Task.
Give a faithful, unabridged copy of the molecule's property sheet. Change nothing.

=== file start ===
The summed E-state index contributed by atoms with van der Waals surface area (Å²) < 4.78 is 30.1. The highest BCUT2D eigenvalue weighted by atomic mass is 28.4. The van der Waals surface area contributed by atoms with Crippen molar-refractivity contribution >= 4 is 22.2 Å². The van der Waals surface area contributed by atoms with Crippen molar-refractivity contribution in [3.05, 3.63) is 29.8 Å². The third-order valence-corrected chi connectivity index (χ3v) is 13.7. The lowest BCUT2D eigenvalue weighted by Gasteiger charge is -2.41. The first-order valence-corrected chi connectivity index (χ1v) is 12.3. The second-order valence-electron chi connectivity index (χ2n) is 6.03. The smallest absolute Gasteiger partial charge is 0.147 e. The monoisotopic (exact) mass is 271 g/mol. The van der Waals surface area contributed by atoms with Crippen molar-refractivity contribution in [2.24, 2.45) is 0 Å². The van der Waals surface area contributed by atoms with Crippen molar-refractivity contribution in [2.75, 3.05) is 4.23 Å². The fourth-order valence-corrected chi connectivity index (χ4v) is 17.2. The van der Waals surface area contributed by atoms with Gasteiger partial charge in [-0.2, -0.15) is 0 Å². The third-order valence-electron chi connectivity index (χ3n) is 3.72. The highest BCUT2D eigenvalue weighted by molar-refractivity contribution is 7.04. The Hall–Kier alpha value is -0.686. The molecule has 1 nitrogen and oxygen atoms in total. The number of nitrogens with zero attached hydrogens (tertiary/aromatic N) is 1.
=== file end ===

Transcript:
The summed E-state index contributed by atoms with van der Waals surface area (Å²) < 4.78 is 30.1. The highest BCUT2D eigenvalue weighted by atomic mass is 28.4. The van der Waals surface area contributed by atoms with Crippen molar-refractivity contribution >= 4 is 22.2 Å². The van der Waals surface area contributed by atoms with Crippen molar-refractivity contribution in [3.05, 3.63) is 29.8 Å². The third-order valence-corrected chi connectivity index (χ3v) is 13.7. The lowest BCUT2D eigenvalue weighted by Gasteiger charge is -2.41. The first-order valence-corrected chi connectivity index (χ1v) is 12.3. The second-order valence-electron chi connectivity index (χ2n) is 6.03. The smallest absolute Gasteiger partial charge is 0.147 e. The monoisotopic (exact) mass is 271 g/mol. The van der Waals surface area contributed by atoms with Crippen molar-refractivity contribution in [2.24, 2.45) is 0 Å². The van der Waals surface area contributed by atoms with Crippen molar-refractivity contribution in [2.75, 3.05) is 4.23 Å². The fourth-order valence-corrected chi connectivity index (χ4v) is 17.2. The van der Waals surface area contributed by atoms with Gasteiger partial charge in [-0.2, -0.15) is 0 Å². The third-order valence-electron chi connectivity index (χ3n) is 3.72. The highest BCUT2D eigenvalue weighted by molar-refractivity contribution is 7.04. The Hall–Kier alpha value is -0.686. The molecule has 1 nitrogen and oxygen atoms in total. The number of nitrogens with zero attached hydrogens (tertiary/aromatic N) is 1.